When you are pregnant, you might feel abnormally tired. That is often because your body is going through normal pregnancy changes. However, if you are tired and pregnant, it might also signal gestational sleep apnea. While researchers continue to look at the connection between sleep apnea complications and pregnancy, it is important to understand what information is out there. Let’s take a closer look.
What is Gestational Sleep Apnea?
The term gestational sleep apnea (GSA) allows health professionals to properly describe, diagnose and treat obstructive sleep apnea (OSA) in women who are pregnant. This would also align with other diagnoses during pregnancy, such as gestational hypertension and diabetes mellitus. Unfortunately, though, there remains a lack of criteria to properly diagnose, treat and classify OSA in people who are pregnant.
This continues to complicate any efforts to determine risk factors for, and complications of, gestational sleep apnea. But we do know what the negative effects of untreated OSA are. Those include:
- High blood pressure.
- High blood sugar levels.
- Heart disease.
With these negative effects, it is important to receive a proper diagnosis for gestational sleep apnea for proper treatment.
Understanding the risk
There are about 15 million Americans and 350 million people worldwide with obstructive sleep apnea. That’s a lot of people. In fact, studies even indicate that one-fourth of people who are pregnant may suffer from GSA. In non-pregnant adults, there have been protocols put into place for proper screening, diagnosis and therapy. But in people who are pregnant, sleep apnea typically goes untreated since it is still undiagnosed and the risk factor for negative outcomes for both the mother and baby have not been determined.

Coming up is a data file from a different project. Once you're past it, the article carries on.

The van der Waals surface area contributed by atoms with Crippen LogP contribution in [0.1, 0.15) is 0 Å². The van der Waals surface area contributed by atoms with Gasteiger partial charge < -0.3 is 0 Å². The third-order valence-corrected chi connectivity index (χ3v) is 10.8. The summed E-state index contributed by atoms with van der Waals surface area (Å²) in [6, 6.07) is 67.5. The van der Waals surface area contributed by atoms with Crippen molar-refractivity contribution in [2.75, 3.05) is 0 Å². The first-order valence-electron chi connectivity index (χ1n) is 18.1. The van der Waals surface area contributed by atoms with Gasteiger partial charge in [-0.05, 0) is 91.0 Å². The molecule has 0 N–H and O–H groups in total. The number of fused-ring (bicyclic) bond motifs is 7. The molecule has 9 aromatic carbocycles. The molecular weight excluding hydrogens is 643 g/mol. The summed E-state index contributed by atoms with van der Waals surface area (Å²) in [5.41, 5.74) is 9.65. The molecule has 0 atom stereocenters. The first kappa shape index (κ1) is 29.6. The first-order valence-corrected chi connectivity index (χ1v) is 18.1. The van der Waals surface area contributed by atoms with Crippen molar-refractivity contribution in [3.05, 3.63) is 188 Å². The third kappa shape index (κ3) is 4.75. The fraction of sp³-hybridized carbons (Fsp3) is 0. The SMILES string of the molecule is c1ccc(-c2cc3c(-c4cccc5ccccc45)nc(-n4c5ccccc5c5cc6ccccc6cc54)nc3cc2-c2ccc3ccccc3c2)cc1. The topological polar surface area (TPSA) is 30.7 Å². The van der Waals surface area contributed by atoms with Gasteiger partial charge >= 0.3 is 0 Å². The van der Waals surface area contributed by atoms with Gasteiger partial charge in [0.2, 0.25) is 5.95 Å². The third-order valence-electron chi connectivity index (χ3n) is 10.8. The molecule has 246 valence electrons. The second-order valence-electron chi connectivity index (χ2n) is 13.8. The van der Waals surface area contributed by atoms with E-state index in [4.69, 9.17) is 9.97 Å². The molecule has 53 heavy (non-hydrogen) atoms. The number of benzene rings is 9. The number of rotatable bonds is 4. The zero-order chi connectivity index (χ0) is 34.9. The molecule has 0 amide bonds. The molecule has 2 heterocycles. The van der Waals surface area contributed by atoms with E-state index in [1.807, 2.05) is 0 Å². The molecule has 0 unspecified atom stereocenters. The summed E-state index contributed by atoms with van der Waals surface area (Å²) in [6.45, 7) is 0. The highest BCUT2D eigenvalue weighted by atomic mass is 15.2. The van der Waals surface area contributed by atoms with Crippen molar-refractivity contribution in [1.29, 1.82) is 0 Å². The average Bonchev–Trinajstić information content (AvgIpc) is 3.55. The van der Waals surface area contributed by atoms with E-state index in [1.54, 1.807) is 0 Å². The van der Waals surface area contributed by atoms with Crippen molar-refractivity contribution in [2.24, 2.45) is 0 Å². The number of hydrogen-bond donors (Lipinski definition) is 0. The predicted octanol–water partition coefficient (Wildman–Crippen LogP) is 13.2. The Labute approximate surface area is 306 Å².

It is important to seek diagnosis and treatment for sleep apnea in pregnant women for the health of both the mother and child. Maternal adverse effects can include more than five-fold increase for in-hospital mortality due to multiple diagnoses including cardiomyopathy and pulmonary embolism.
Contact Dr. Mayoor Patel at Craniofacial Pain & Dental Sleep Center of Georgia for more information.